One of the issues with mental illness is that it is frequently, normally, an enduring illness. Depression and anxiety seldom simply go away. They are conditions that need to be lived with, through, and beyond. They are also sneaky conditions. They are quite capable of appearing as if out of nowhere and taking their victim captive. These have been my enduring experiences of depression and anxiety. It all sounds pretty bleak, doesn’t it?
The good news is that it is possible to live beyond these two twin impostors. One of the ‘tricks’ I have had to learn is to look back and remind myself that I am still standing, that I did get through some pretty rough times and, that my worst fears didn’t come to their ugly and toxic fruition. Learning the art of remembering, if not well, then better, is a key tool in my box of mindful strategies.
Remembering well doesn’t mean re-writing history, nor does it mean trying to forget the really bad things that have happened in our lives and, the truly painful periods we have experienced but it does, for me, mean accepting the simple fact that I am still standing, that I have to a greater or lesser extent moved on, or beyond. As a Christian this inspires, in some ways, a sense of awe and wonder: ‘How is it that I didn’t simply capitulate? Where, or from whom, did I find the strength to keep going?’ Psalm 27 has become one of my key texts. I often read mindfully:
‘The Lord is my light, my salvation; whom shall I fear? The Lord is the refuge of my life; of whom shall I be afraid?……………..I believe that I shall see the goodness of the Lord in the land of the living, have courage and wait, wait for the Lord’
Slowly and mindfully reading this wonderful text helps me to remember well, to look forward (or beyond my immediate condition) with some hope. The relationship between remembering well and hope is foundational to my ability to live with, through, and beyond depression and anxiety.
On the Mindfulness course I attended a few years ago one of the strategies participants were given was to consciously bring to mind our troubles and anxieties. We were invited to picture them as clouds moving before us; into our field of vision and beyond our field of vision. I don’t use this strategy, as taught, any longer but I have adapted it, and placed it in a liturgical setting, as part of my night-prayer (Compline). This is what I do:
I start my night prayer with the Coventry Litany of Reconciliation before reading Matthew 11, 28-30, ‘Come unto me all you who are weary and carrying heavy burdens and I will give you rest…….’ I then seek to, mindfully and prayerfully, bring before God my burdens. I do so in the knowledge that it is my historic burdens that are most likely to feed Impostor One: depression. As a depressive I am perfectly capable of ruminating on, holding onto and even in some ways cherishing my deepest hurts. For me a deep sense of regret can also be a significant burden; ‘if only’ is my most unhelpful, most toxic, mantra. So in order to live beyond the burdens of hurt and regret I need to practice the art of giving them away, to Jesus.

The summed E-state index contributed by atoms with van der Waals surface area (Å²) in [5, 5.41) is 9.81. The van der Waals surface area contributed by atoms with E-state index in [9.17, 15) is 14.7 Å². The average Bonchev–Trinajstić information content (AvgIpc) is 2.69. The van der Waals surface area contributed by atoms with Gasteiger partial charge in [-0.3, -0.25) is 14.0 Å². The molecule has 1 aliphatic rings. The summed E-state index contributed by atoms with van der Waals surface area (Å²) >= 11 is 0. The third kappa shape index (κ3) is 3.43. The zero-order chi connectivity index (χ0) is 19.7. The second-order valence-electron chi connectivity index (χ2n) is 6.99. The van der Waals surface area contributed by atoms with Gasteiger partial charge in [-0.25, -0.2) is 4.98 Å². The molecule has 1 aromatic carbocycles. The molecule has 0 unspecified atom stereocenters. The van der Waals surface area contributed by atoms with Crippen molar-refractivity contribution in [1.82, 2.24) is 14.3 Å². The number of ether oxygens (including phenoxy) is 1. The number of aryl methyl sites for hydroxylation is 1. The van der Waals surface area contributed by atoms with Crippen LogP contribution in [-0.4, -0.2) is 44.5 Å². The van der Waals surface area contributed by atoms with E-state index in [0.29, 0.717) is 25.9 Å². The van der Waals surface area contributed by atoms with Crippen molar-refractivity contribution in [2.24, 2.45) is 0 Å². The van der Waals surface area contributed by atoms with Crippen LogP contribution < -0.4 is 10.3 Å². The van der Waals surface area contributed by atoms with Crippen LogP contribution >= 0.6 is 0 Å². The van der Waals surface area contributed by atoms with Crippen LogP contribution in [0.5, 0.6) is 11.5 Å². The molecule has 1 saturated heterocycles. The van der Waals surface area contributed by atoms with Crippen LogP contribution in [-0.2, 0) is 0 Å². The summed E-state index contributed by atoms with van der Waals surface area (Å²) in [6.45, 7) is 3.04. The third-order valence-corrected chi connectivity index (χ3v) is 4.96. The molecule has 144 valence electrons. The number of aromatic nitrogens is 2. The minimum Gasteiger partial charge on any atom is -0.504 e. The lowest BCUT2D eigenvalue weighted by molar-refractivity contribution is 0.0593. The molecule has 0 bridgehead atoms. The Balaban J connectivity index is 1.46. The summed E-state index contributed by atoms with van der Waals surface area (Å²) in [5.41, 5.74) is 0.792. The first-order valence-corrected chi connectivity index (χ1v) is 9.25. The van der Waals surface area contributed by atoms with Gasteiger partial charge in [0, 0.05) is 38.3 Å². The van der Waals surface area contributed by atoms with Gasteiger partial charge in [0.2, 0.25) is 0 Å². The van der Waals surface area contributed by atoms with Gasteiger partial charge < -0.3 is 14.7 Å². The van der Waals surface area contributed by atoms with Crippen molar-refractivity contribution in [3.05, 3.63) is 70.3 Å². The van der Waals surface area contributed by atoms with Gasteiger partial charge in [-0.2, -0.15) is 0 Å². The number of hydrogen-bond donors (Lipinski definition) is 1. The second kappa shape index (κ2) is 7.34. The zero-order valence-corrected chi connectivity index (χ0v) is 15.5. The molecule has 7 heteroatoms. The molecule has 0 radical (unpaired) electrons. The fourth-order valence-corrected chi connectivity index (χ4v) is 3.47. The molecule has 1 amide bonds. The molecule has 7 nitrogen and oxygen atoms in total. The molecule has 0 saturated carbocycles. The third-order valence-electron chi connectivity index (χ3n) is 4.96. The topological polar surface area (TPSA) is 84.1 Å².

Next I read 1 Peter 5, 6-7: ‘Humble yourselves therefore under the mighty hand of God, so that he may exalt you in due time. Cast all your anxiety on him, because he cares for you.’
Humility is important because despite knowing that I can’t solve all my own problems, there is still lurking not very far below the surface, a Messiah Complex and, a belief that I need to be strong; heroically so. Anxiety(Impostor 2), for me, derives from the writing of a pretty dire future orientated script. What I have learnt is that my past (burdens) and future (anxieties) are inextricably linked and, because, remembering well is something I need to constantly work on I tend to assume that the worst will happen. So mindful reflection on this Scripture provides me with the opportunity to name my deepest anxieties before the God who cares. Mindfully placing my burdens and anxieties into Jesus’ hands has, thus far, allowed me to live with, through, and (mostly) beyond depression and anxiety.
I finish my night prayer with the Nunc Dimitttis and Lord’s Prayer. I do so for several therapeutic reasons: First, it is important to end a period of mindful prayer. I have found that if I remain focused on my burdens and anxieties for too long it becomes very easy to start ruminating and ruminating is the precise opposite of ‘coming unto….’ and ‘casting all anxiety.’ Secondly, I take great comfort in saying the prayers of the church (the Nunc Dimittis & the Lord’s Prayer) for I know that all around the world people of good faith, all of whom have their own issues to deal with, are saying these precise prayers. These prayers are capable of playing a role in breaking down any feelings of isolation and bringing me back into community. Thirdly, because they are effortless prayers all I need to do is say them and, trust in them.
So there you have it: my own modified and liturgical form of mindful prayer, designed to help me live with, through, and beyond depression and anxiety.
Key words / phrases: Remembering well or better, hope, consciously bringing to mind troubles and anxieties, impostor, prayerfully, liturgically, humility, trust.